pause b6
      Low GreenRightLED
Next b1

Goto FlashLEDs

End
I would welcome any improvements! Thanks very much
 

inglewoodpete

Senior Member
Your concern appears to be that the OLED is now slow to update. However, there does not appear to be any code posted for driving the OLED. I'm assuming that the OLED is part of the receiver circuitry/code, so it would be best to post all the receiver code, so members can see any loops or delays that could be preventing prompt responses.
 

WhiteSpace

Well-known member
Thanks Inglewoodpete. Yes, the OLED (which is at the transmitter end, to provide a graphic display of the position of the motor control) now seems much slower to update, so I'm wondering if the business of transmitting the code via IROUT, and particularly the delay caused by sending the IROUT code 10 times with a 45ms delay in between each one - half a second for each transmission cycle if I understand correctly - is slowing it down so that the motor control pots may have been turned some distance before the transmitter catches up. The very short receiver code as it currently stands is above (next stage is to convert the IRIN codes to PWM and direction to send on to a pair of H-bridge drivers, which is coming along well).

The OLED code is more or less the same as the one I posted in the earlier thread. It was working very quickly, with the bars inc'ing and dec'ing sequentially across the whole movement of the pot in a couple of seconds.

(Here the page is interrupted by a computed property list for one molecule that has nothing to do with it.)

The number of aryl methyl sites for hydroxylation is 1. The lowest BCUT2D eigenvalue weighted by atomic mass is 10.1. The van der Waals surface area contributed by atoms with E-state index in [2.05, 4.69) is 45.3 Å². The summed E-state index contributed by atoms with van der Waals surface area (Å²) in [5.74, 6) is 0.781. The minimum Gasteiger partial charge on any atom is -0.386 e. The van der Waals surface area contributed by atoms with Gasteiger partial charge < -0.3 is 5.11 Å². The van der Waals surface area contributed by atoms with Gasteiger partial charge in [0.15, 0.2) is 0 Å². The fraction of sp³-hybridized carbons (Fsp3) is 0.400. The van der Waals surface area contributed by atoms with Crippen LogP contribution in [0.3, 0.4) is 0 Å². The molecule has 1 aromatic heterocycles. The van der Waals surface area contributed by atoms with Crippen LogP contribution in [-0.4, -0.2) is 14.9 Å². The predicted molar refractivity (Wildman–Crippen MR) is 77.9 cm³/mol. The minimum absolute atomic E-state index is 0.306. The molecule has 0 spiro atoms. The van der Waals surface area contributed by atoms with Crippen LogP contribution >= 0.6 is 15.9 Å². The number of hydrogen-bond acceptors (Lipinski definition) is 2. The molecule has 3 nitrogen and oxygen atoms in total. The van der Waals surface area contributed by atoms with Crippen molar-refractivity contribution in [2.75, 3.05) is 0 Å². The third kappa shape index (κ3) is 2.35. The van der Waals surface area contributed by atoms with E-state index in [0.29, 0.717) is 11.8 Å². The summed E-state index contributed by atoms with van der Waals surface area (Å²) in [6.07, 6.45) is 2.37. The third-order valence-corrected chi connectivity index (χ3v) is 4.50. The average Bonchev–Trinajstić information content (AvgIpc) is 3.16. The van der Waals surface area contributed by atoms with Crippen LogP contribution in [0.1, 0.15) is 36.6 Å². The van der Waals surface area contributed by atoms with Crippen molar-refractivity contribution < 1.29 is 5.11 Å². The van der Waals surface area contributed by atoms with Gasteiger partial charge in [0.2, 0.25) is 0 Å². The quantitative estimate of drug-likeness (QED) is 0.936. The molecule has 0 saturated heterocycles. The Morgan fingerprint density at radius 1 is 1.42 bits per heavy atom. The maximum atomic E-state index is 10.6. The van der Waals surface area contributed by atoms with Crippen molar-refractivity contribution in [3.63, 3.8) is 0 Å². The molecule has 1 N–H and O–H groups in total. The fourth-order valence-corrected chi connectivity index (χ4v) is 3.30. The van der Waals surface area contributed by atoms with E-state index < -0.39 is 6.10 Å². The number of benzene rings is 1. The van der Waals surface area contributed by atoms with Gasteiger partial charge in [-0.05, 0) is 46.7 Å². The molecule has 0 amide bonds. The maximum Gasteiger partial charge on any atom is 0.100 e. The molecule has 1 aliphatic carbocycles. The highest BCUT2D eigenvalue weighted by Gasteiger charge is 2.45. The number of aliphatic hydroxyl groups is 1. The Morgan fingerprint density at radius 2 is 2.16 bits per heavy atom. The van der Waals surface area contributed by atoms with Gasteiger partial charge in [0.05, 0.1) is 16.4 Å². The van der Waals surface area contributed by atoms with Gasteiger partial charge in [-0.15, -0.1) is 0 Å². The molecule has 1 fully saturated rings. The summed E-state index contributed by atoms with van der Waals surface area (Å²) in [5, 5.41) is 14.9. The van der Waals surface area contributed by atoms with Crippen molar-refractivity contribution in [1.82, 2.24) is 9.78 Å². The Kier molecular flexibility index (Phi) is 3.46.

It looks as though I can't post the code here in full - there's a limit of 1000 characters, so it's here in a couple of parts and I've attached a full version. It's running on a 28x2. Would it help to increase the frequency so that it cranks through the process more quickly, for example?

This is the first part (leaving out the OLED set-up which is standard). I've also attach a photo in case it helps to visualise it.

Rich (BB code):
; put the components of the bar display into memory
; dividing line

put 90, 0x00, 0x00, 0x80, 0x00, 0x00, 0x00 ; = single divider bar at the bottom of the lower row.  There are also 3 clear bytes below the line, because otherwise a press of the stop button or turning the control knob to the stop position results in uncleared orphan bars in the lower half


;bars above the line (forward gear)
put 100, 0x00, 0x00, 0xB8, 0x00, 0x00, 0x00; 1 bar.  This now displays as 6 bytes, starting from the top.  The dividing line is the bottom bit of the 3rd byte down.  The 4th to 6th bytes go below the axis.  They are necessary in order to clear the bars below the line in the event that the pot is turned so quickly that the intermediate bars are not displayed and are then left as orphans.  
put 106, 0x00, 0x80, 0xBB, 0x00, 0x00, 0x00; 2 bars
put 112, 0x00, 0xB8, 0xBB, 0x00, 0x00, 0x00; 3 bars 
put 118, 0x80, 0xBB, 0xBB, 0x00, 0x00, 0x00; 4 bars 
put 124, 0xB8, 0xBB, 0xBB, 0x00, 0x00, 0x00; 5 bars

; bars below the line (reverse gear) (because the 3rd byte has the dividing line as its bottom bit 0x80) and then 3 bytes below the line:
put 130, 0x00, 0x00, 0x80, 0x0E, 0x00, 0x00;1 bar
put 136, 0x00, 0x00, 0x80, 0xEE, 0x00, 0x00; 2 bars
put 142, 0x00, 0x00, 0x80, 0xEE, 0x0E, 0x00 ;3 bars 
put 148, 0x00, 0x00, 0x80, 0xEE, 0xEE, 0x00;4 bars 
put 154, 0x00, 0x00, 0x80, 0xEE, 0xEE, 0x0E;5 bars